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His work with immigrant communities was a key reason the Conservative Party of Canada won seats in Canada's largest cities that helped propel them to a majority government in 2011.
He has also been a champion for Alberta's oil and gas industry, frequently getting far out ahead of Rachel Notley in proposing policy solutions only to see the NDP first mock and then adopt them.
That was the case with his proposal for legislation to turn off the taps to British Columbia, which would speed along the B.C. dream of being a carbon-free economy.
During the campaign he has provided daily, detailed policy announcements on everything from healthcare and education to the environment, equalization and attracting investment back to the oil and gas industry.
His policy-heavy and hopeful approach to the election is also a rebuke of cynical politics and the politics of personal destruction that, unfortunately, are being practiced by his opponents.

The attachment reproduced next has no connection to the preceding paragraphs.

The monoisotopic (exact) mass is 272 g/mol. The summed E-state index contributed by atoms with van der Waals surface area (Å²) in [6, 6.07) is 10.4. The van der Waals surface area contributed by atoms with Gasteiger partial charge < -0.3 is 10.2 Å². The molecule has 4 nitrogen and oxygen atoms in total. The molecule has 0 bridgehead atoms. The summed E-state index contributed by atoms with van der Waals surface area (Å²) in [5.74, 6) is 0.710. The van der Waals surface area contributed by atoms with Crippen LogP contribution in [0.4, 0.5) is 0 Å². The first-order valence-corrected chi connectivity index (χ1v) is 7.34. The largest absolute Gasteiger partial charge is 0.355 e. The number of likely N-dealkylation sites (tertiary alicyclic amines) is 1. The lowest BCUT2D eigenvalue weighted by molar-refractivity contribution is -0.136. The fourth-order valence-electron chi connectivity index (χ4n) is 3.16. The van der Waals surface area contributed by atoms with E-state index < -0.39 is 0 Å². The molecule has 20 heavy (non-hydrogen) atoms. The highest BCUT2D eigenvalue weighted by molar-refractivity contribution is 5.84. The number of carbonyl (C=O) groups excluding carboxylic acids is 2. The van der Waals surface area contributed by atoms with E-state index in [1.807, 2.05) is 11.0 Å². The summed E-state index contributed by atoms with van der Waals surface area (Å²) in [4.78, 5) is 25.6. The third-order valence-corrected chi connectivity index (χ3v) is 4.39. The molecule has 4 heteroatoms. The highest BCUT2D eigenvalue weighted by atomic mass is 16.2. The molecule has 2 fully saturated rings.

The NDP have set out to destroy, using three different attack websites to unleash their poison.
They had hoped that the public would be scandalized by intemperate language from a few UCP candidates in old social media posts, or by a 25-year-old grainy video of Jason Kenney.
But the great roaring public are the final arbiters of what matters and what doesn't.
Despite attempting to suggest the UCP is a happy home for racists, homophobes, transphobes, white nationalists, Islamophobes and, that old chestnut, Nazis, the public has so far brushed it aside. Why?
Precisely because they know that the United Conservative Party leadership are none of these things.
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Put another way, if we really are the sum of the five dumbest things we've ever said or done, then we are all very bad people, including and perhaps especially the NDP.
But common sense tells us that we should be judged by the sum-total of who we are, including what we accomplish and contribute, not just the rotten apple cores rummaged from the Twitter garbage bin.
I have no special powers to see the future, but it would be just if voters punished those who cheapen the discussion.
Hailstorm of bad policy